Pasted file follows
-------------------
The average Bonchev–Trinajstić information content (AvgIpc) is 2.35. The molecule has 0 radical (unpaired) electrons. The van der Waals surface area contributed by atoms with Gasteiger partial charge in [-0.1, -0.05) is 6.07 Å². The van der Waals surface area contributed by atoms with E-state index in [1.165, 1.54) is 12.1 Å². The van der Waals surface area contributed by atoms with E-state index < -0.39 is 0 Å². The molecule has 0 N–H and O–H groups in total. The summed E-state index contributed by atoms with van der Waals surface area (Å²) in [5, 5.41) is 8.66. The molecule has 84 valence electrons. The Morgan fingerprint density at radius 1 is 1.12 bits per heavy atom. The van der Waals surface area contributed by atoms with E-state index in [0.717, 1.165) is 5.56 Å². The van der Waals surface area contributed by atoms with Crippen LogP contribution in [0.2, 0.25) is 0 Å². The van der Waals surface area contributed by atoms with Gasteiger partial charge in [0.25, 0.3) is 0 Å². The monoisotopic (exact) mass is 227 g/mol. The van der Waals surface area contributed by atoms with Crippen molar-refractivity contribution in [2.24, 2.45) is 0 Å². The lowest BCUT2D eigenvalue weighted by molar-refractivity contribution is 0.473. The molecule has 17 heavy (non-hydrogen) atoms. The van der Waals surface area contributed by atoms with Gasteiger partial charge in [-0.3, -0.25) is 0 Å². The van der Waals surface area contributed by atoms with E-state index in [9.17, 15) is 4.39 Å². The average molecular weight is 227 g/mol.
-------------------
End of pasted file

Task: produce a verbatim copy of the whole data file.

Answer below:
The average Bonchev–Trinajstić information content (AvgIpc) is 2.35. The molecule has 0 radical (unpaired) electrons. The van der Waals surface area contributed by atoms with Gasteiger partial charge in [-0.1, -0.05) is 6.07 Å². The van der Waals surface area contributed by atoms with E-state index in [1.165, 1.54) is 12.1 Å². The van der Waals surface area contributed by atoms with E-state index < -0.39 is 0 Å². The molecule has 0 N–H and O–H groups in total. The summed E-state index contributed by atoms with van der Waals surface area (Å²) in [5, 5.41) is 8.66. The molecule has 84 valence electrons. The Morgan fingerprint density at radius 1 is 1.12 bits per heavy atom. The van der Waals surface area contributed by atoms with E-state index in [0.717, 1.165) is 5.56 Å². The van der Waals surface area contributed by atoms with Crippen LogP contribution in [0.2, 0.25) is 0 Å². The van der Waals surface area contributed by atoms with Gasteiger partial charge in [0.25, 0.3) is 0 Å². The monoisotopic (exact) mass is 227 g/mol. The van der Waals surface area contributed by atoms with Crippen molar-refractivity contribution in [2.24, 2.45) is 0 Å². The lowest BCUT2D eigenvalue weighted by molar-refractivity contribution is 0.473. The molecule has 17 heavy (non-hydrogen) atoms. The van der Waals surface area contributed by atoms with Gasteiger partial charge in [-0.3, -0.25) is 0 Å². The van der Waals surface area contributed by atoms with E-state index in [9.17, 15) is 4.39 Å². The average molecular weight is 227 g/mol.